By HEIDI VOGT
Associated Press Writer
FORWARD OPERATING BASE BOSTICK, Afghanistan — More than half a year after one of the deadliest battles ever waged by U.S. forces in Afghanistan, the men of Bravo Troop, 3rd Squadron, 61st Cavalry are still fighting in — and with — their memories.
They cannot forget Oct. 3, 2009. On that day, 300 insurgents attacked two outposts in eastern Afghanistan manned by 72 soldiers, sparking a 12-hour fight. By nightfall, eight U.S. soldiers were dead. Three days later, the outposts were closed.
Like so many of their comrades, they suffer from mental trauma. Nearly 20 percent of the 1.6 million troops who had returned from Iraq and Afghanistan reported symptoms of post-traumatic stress or major depression, according to a 2008 study by Rand Corp.
Only slightly more than half of those sought treatment. So more and more, the army is bringing treatment to them whether they ask for it or not.
After Oct. 3, most of the 18 men in Bravo troop — part of the Army’s 4th Brigade Combat Team from Fort Carson, Colo. — met with counselors. Some went voluntarily, others under orders.
When they go, they have much to talk about.
For Spc. Ty Carter, the hardest time is at night.
When he closes his eyes, gunshots from months ago echo through his head. He sees a wounded soldier dragging himself through the dirt on his forearms, shouting for help.
Only it isn’t a nightmare — Carter doesn’t sleep deeply enough in Afghanistan to dream. It’s a memory of the excruciating 45 minutes when Carter had to watch that crawling man and do nothing, under strict orders from his superior officer.
Carter replays it over and over in his mind: Shrapnel hits Spc. Stephan Mace as he runs to a nearby building. Another soldier is also hit and killed immediately, going down like a spinning top. Mace, injured and unable to walk, crawls to his fallen comrade and shouts for help.
Carter — 30 feet (9 meters) away — hears the cries. Under orders, he cannot go.
"You’re no good to Mace if you’re dead," the officer says.
Carter knows that sergeant probably saved his life. But even now, he feels the anger that welled up in him.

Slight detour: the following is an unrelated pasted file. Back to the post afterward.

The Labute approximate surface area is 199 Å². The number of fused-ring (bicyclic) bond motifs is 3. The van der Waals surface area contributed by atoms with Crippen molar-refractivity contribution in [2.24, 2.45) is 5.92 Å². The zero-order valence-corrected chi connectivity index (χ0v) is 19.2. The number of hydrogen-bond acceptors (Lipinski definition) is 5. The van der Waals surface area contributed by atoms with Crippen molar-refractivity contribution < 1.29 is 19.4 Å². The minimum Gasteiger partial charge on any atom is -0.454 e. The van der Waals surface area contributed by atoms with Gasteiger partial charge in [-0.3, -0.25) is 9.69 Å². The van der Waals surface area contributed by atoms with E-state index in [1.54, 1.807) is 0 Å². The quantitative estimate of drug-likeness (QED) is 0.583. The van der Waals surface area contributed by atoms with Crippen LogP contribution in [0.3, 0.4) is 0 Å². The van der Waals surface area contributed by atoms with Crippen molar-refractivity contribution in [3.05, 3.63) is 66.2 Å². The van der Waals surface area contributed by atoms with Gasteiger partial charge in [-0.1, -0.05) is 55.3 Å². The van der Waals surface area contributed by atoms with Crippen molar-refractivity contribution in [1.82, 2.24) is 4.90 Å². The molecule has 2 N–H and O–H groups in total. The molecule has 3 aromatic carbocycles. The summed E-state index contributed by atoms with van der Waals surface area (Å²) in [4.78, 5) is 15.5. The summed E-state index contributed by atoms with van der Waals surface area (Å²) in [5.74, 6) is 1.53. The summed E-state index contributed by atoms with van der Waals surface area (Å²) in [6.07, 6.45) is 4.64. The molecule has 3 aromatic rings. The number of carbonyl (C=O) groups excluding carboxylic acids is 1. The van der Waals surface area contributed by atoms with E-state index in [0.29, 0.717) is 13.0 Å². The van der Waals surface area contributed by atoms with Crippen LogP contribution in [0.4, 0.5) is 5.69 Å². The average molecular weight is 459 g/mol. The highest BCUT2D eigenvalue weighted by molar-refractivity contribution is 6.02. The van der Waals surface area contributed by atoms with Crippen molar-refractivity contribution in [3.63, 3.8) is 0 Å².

"It felt like nails in the stomach and acid on the brain," he says. "You have no idea what it feels like to watch a good man lie there in total pain, suffering. I knew that I could help him, I knew I could make it to him. But the answer, even after arguing, was still NO."
When Carter finally got the OK, he scooped Mace up and carried him to the aid station. To no avail — Mace died that night.
Carter, a towering 30-year-old from Northern California, says he couldn’t keep his hands from shaking for days. He had trouble controlling his anger. A military psychologist and an Army chaplain suggested sleep aids, so he went on Ambien.
For weeks, he refused to talk with anyone. He skipped a mandatory group counseling session. He started wearing sunglasses inside the brightly lit mess hall so no one would bother him, and no one would see when his eyes welled up.
His platoon leader, Sgt. Jonathan Hill, ordered him into a private counseling session.
"He grabbed me and said, ‘You of all people are going to go down there,’" Carter says. "Which he was totally right to do, because I was done. I couldn’t hold any emotions in. I was a walking zombie."
Carter struggled in Afghanistan with the knowledge that setting up life again in the United States would be difficult. While home on leave, he carried around a copy of his statement about the attack so he wouldn’t have to talk about it. Every time he told the story, he felt all the energy was sucked from him for a day and a half.